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Superresolution land cover mapping using spatial regularization.

Journal:
IEEE Transactions on Geoscience and Remote Sensing


Issue Date:
2014


Abstract(summary):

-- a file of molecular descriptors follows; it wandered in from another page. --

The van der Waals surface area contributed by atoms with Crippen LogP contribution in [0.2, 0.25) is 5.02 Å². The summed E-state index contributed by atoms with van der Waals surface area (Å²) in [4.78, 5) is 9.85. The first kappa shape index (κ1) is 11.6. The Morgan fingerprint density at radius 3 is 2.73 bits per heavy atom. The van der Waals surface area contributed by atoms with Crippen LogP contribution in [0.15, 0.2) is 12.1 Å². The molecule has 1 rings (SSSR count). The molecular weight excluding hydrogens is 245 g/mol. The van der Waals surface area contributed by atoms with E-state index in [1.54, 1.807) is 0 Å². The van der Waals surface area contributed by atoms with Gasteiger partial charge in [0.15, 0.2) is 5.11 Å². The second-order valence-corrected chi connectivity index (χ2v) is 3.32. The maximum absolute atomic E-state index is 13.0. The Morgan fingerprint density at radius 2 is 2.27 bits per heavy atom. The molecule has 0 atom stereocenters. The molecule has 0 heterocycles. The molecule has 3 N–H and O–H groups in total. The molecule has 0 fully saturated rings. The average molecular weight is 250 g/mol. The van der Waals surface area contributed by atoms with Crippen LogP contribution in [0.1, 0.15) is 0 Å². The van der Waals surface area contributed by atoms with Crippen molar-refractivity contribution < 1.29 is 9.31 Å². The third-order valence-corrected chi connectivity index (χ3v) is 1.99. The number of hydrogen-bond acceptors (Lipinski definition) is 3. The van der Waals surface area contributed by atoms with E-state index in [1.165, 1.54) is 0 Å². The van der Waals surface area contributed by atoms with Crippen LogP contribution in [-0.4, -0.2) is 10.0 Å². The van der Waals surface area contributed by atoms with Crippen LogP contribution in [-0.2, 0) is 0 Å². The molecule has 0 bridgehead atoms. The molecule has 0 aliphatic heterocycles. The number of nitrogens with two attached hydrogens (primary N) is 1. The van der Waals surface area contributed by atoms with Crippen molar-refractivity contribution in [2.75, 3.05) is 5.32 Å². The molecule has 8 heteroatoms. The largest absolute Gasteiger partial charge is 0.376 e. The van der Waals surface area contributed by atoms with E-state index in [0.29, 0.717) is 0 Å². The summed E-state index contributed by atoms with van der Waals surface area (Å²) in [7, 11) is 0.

Superresolution mapping (SRM) is a method of predicting the spatial locations of land cover classes within mixed pixels in remotely sensed images. This paper proposes a novel SRM framework that is operated from the perspective of spatial regularization. Within the proposed framework, SRM aims to generate final superresolution land cover maps that conform to inputted fraction images, with spatial regularization intended for exploiting a priori knowledge about the land cover maps. Two SRM models are constructed by using maximal spatial dependence as the spatial regularization term and the L1 or L2 norm as the data fidelity term. The proposed models are evaluated by using synthetic Landsat, real IKONOS, and real Airborne Visible/Infrared Imaging Spectrometer images and compared with hard classification technologies, as well as pixel-swapping, Hopfield neural network, and Markov random field SRM models. We perform linear spectral mixture analysis (LSMA) and multiple endmember spectral mixture analysis (MESMA) to estimate fraction images. Results show that the accuracy of inputted fraction images plays an important role in the final superresolution land cover maps and that using MESMA fraction images results in higher accuracy than using LSMA fraction images. Moreover, the L-curve criterion is suitable for choosing the optimal regularization parameter in both SRM models. Compared with hard classification technologies and other SRM models, the proposed model derives the highest Kappa coefficients and lowest class area proportion errors when MESMA fraction images are used as input.


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